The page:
We lived happily this way for a while until my parents felt we needed a central place of worship. They found a Messianic Friday night service. They were moved by the candle lighting, by the beautiful tallitot the "rabbi" and all the men and women were wearing. It was the Jewishness that was so appealing! My mother asked the rabbi where to buy a tallit, candles and the "Shabbat Shalom" tablecloth, and he said tersely, "Why do you want those things? You're not Jewish."

    That remark hung over our heads. We felt that our sincerity accounted for something; that our beliefs obligated us to do what the Bible said. On a Jewish message board my mother read a heated argument about non-Jews attempting to keep the mitzvot (commandments) that were given exclusively to Jews. It was like a kick in the gut. It meant that it wasn't enough to be sincere. We weren't Jewish.

    My mother strongly felt we had to do something about this. My father was content with the way we were. Major arguing ensued. It climaxed when one day my father stormed out of the room and took his tallit and prayer book. "Where are you going?" my mother asked. "I need to pray now," my father angrily replied. "But," my mother countered, "the tallit, the prayers, they're not yours. They're not ours." Those words deeply affected him. He realized it was true. Those things were not his. He was not Jewish....

  3. Look at http://en.wikipedia.org/wiki/Criticism_of_Conservative_Judaism. The conservative movement goes against the halachas of having a mechitza in a shul and women singing in front of men. It says that certain foods, such as swordfish and rennet. It ordains women. They do not encourage married women to use the mikva. etc. Accepting the Torah from Hashem is also accepting the Rabbinic rulings throughout the ages. To be considered a Jew, one has to accept the laws of of the Torah from Sinai, as well as how they have been interpreted throughout the ages. I am sure you and your family want to be sincere Jews but the conservative movement is not interested in sincere Judaism-it started by those who wanted to break off from orthodox Judaism. Unfortunately, the conservative movement duped you and a lot of others into thinking they are Jews. Hope you can convert properly soon and have your children in a Jewish school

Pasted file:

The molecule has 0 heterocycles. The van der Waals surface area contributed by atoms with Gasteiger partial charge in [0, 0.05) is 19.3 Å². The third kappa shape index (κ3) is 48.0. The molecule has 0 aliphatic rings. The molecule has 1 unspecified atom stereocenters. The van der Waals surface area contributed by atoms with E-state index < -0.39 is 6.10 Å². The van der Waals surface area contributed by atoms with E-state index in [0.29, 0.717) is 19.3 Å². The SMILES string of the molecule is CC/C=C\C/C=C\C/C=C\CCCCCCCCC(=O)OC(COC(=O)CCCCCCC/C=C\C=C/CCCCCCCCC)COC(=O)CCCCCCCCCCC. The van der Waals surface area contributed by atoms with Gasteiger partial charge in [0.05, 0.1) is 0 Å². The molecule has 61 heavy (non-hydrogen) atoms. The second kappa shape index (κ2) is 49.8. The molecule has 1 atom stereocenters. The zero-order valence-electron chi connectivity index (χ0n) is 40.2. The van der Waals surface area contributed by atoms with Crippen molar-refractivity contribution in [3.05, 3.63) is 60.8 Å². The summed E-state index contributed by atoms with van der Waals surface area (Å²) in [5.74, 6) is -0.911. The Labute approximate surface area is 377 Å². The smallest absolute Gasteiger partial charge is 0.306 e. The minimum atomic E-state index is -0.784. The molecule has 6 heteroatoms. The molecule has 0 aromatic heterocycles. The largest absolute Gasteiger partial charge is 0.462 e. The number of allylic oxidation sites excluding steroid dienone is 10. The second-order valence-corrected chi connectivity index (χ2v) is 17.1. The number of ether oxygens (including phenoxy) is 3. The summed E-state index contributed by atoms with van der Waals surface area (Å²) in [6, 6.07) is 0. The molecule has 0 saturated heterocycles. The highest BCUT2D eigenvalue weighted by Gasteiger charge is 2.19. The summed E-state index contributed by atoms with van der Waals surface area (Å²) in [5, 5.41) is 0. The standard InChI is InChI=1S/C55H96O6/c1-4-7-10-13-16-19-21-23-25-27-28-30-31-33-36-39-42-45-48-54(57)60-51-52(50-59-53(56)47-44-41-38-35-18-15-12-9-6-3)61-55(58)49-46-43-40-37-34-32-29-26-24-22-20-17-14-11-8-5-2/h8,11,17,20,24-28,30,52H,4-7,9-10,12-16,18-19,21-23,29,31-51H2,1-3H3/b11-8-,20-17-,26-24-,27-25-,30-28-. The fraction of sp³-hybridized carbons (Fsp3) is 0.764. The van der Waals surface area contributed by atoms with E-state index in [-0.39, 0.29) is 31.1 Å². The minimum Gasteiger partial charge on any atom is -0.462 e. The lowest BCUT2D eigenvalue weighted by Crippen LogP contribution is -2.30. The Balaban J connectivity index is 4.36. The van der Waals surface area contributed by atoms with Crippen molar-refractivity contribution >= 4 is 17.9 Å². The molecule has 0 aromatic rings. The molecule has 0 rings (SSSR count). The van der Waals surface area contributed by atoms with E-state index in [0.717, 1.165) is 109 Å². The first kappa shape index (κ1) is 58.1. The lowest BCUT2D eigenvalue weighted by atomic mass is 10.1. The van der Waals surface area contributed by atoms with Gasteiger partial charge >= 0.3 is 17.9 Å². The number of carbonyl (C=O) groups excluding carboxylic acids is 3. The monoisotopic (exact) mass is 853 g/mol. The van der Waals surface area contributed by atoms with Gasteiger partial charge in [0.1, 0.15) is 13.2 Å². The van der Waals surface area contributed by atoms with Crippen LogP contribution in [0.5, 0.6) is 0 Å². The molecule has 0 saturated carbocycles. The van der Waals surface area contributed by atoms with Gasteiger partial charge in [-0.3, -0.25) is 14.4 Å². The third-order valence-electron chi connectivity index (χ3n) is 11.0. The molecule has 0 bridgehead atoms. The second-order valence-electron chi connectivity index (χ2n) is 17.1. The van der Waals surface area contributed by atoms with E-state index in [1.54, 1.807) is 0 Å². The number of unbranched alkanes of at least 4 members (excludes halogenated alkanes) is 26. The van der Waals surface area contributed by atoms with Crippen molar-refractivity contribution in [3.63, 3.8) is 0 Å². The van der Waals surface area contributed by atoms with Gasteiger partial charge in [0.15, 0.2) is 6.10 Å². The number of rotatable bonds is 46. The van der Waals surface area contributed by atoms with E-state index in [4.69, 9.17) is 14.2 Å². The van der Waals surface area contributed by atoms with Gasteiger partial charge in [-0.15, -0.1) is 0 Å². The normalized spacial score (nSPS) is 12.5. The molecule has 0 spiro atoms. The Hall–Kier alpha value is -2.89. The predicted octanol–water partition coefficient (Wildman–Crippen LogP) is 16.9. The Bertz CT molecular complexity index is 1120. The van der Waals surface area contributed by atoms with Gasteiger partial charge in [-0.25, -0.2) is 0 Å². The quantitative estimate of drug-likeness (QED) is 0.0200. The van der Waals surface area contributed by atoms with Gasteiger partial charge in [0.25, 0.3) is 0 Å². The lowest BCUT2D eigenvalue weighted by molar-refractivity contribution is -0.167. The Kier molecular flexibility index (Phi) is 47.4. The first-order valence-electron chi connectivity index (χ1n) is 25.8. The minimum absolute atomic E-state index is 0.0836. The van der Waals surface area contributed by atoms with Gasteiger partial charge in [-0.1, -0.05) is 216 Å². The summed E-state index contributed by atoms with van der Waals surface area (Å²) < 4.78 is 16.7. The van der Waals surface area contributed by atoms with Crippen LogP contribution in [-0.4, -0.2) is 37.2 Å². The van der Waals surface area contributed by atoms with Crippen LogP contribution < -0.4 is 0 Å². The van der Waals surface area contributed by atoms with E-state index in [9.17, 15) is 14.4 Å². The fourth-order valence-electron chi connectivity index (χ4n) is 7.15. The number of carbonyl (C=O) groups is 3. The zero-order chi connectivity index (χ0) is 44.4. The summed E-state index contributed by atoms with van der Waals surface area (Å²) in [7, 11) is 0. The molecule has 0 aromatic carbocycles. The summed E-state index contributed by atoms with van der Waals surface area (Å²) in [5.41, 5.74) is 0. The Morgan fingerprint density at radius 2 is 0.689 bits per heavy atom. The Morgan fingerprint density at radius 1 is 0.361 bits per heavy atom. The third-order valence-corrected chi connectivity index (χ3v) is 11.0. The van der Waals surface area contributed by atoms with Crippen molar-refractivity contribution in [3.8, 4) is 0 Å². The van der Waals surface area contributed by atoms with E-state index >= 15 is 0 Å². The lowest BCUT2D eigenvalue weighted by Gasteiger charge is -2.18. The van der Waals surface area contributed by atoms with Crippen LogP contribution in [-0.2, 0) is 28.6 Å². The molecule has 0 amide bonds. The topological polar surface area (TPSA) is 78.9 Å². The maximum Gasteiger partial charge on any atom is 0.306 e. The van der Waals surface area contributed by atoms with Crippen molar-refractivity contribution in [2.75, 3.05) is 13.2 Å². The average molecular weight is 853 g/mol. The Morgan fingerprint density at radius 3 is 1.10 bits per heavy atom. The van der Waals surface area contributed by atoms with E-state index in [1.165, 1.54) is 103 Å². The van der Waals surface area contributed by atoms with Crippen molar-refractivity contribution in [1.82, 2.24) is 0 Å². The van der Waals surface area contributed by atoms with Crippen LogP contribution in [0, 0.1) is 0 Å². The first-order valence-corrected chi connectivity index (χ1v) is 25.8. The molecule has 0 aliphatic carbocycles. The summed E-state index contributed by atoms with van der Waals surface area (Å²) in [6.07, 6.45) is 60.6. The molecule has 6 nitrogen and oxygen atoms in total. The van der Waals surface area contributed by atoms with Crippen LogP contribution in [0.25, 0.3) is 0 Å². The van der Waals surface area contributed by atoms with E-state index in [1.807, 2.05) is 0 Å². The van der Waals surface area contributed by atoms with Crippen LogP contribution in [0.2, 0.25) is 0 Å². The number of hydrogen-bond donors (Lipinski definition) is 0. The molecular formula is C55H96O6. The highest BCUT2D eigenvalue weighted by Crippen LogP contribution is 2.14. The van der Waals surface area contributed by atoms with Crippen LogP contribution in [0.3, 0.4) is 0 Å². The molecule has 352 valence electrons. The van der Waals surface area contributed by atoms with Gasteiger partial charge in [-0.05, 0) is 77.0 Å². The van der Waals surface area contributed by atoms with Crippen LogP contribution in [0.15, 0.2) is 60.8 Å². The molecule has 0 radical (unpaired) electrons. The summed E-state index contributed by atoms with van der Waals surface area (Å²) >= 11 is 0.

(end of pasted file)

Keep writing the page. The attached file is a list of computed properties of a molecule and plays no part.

4. This family sounds very much like mine and a few others I know of. We all came from this similar background and on this similar path and 'converted' Conservative. In time, we've all converted k'halacha and become Orthodox. Just consider it part of your own personal tikun and part of the suffering that allows you to truly acquire Torah and mitzvot ("Three things are acquired only through suffering - Torah, Eretz Yisrael and the World to Come.") Continue to pray for guidancea and Hashem will show you what He wants you to do. He won't fail you! Remember Avraham Avinu's tests. You are following his path so you will be tested, too. With blessings for success from Holy Yerushalayim.

  5. I too was a Conservative convert and later converted Orthodox. It can be done!

    Even if your intent is 100% right with a non-Orthodox conversion, it is not valid, because the members of the beit din must be kosher witnesses, and someone affiliated with a heretical movement is not a kosher witness.

    The Conservative movement tries to portray itself as an authentic continuation of traditional Judaism, but this is clearly false. Not only have they changed many rabbinic mitzvot (such as changing the number of days required before mikvah), they have also completely abolished certain Torah mitzvot (such as the marriage restrictions for kohanim), and abandoned fundamental beliefs (such as the Sinaitic origin of the Oral Law). Such dramatic changes are completely out of the question from traditional Jewish law (including the available methodologies for changing halacha or adapting it differently to the times). Having watered down Judaism so much and violated its fundamental tenants, it's no wonder the movement is unable to keep its children from intermarrying at extremely high rates, and unable to inspire a significant proportion of its membership to be completely observant.

    It may take a lot of determination and hard work to finish an Orthodox conversion for your family, but don't lose heart. Remember that everything that happens happens for a good reason. Even if the Conservative conversion is not valid, it all happened for a good reason and you should thank Hashem for it, as well as everything else that happens to you. Have faith that you will be able to convert at the right time. Contact the nearest RCA (Rabbinical Council of America) beit din and they will probably have good advice for you. Hatzlacha!

  6. See the book DoubleLife by Harold Berman, or Migrant Soul by Avi Shafran (or even the book on conversion by Dov ben Avraham). Many people have converted non-Orthodox and ended up converting Orthodox. Again, hatzlacha!